Lucretia of Rembrandt

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According to the Roman historian Livy (The Minneapolis Institute of Arts), Lucretia, the wife of a Roman nobleman, was known for her virtue and loyalty. She was raped by Sextus Tarquinius, the son of the ruling tyrant. The next day Lucretia revealed the crime to her husband and father and, in their presence, took her own life, choosing death over dishonour.


This second version, painted in 1666, portrays Lucretia moments after she had plunged the knife into her heart.
What follows is a discussion of the composition and technique used in Rembrandt's 1666 Lucretia. It includes such factors as placing, pose and expression of the figure, the use of colour, tonal range, and lighting effects. Finally, it ends with Rembrandt's treatment of the female virtue.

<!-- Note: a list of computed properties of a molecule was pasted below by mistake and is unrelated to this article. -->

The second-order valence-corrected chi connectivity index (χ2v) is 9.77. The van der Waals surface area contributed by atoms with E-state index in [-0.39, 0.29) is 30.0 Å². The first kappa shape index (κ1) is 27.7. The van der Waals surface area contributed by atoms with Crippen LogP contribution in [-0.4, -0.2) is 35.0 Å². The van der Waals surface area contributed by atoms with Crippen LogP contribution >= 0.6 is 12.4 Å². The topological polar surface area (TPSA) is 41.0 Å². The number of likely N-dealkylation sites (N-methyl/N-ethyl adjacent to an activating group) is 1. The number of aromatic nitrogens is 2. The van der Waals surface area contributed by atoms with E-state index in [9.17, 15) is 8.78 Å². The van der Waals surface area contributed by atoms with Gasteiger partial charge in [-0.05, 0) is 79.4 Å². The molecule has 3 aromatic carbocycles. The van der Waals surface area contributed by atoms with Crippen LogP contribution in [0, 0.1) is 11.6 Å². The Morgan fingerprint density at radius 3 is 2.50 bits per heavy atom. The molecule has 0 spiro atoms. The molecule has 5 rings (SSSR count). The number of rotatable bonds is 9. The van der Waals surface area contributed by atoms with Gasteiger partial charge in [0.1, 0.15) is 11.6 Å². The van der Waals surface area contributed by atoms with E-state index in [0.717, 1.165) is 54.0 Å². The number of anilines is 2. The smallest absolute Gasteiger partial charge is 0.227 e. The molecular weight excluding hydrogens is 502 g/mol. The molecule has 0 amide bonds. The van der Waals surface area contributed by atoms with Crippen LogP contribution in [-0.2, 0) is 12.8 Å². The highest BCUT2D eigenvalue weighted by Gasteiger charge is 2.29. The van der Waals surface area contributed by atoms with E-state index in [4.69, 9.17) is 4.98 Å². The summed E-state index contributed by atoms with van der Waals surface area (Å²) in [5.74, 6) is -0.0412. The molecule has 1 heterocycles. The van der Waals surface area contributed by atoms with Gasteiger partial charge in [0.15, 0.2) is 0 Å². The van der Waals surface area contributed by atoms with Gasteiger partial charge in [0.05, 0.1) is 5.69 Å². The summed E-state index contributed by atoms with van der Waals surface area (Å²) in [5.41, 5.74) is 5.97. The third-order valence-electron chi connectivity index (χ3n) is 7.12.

Placing. In the world of art, the technique of tenebrism is used in this painting. Tenebrism refers to a stark contrast of dark and light shades within a painting such as utilized in Lucretia. Rembrandt places Lucretia in the foreground of the painting and sets her against a dark background. Lucretia then appears jumping out or moving into the viewer's space. As such Rembrandt involves the viewer, which helps convey the dramatic and emotionally wrenching scene.
Pose and expression of the figure. Rembrandt's excellent attention to detail allows the viewer to observe the intricate designs on Lucretia. The model is dressed in a decorative, highly stylized dress indicating enormous wealth.
The head of Lucretia is bent to one side and lowered a little as though in shame and in anguish. At the left portion of her white robe is a long streak of dripped blood. ...
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